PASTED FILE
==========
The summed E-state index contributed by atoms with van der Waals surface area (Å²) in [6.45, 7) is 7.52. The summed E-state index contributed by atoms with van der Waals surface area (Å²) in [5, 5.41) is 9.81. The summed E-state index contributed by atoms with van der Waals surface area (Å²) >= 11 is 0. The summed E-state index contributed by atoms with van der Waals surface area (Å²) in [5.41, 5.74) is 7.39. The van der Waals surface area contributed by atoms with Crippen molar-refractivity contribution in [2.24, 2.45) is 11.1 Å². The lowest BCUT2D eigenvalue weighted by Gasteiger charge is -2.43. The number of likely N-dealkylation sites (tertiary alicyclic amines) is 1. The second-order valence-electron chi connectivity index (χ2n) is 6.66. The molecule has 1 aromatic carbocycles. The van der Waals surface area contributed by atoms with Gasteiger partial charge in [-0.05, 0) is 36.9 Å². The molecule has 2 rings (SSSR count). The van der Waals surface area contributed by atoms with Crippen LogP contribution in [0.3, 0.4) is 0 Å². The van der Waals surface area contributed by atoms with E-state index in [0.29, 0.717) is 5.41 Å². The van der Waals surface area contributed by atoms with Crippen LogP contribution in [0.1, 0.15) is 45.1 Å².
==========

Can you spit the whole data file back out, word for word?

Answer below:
The summed E-state index contributed by atoms with van der Waals surface area (Å²) in [6.45, 7) is 7.52. The summed E-state index contributed by atoms with van der Waals surface area (Å²) in [5, 5.41) is 9.81. The summed E-state index contributed by atoms with van der Waals surface area (Å²) >= 11 is 0. The summed E-state index contributed by atoms with van der Waals surface area (Å²) in [5.41, 5.74) is 7.39. The van der Waals surface area contributed by atoms with Crippen molar-refractivity contribution in [2.24, 2.45) is 11.1 Å². The lowest BCUT2D eigenvalue weighted by Gasteiger charge is -2.43. The number of likely N-dealkylation sites (tertiary alicyclic amines) is 1. The second-order valence-electron chi connectivity index (χ2n) is 6.66. The molecule has 1 aromatic carbocycles. The van der Waals surface area contributed by atoms with Gasteiger partial charge in [-0.05, 0) is 36.9 Å². The molecule has 2 rings (SSSR count). The van der Waals surface area contributed by atoms with Crippen LogP contribution in [0.3, 0.4) is 0 Å². The van der Waals surface area contributed by atoms with E-state index in [0.29, 0.717) is 5.41 Å². The van der Waals surface area contributed by atoms with Crippen LogP contribution in [0.1, 0.15) is 45.1 Å².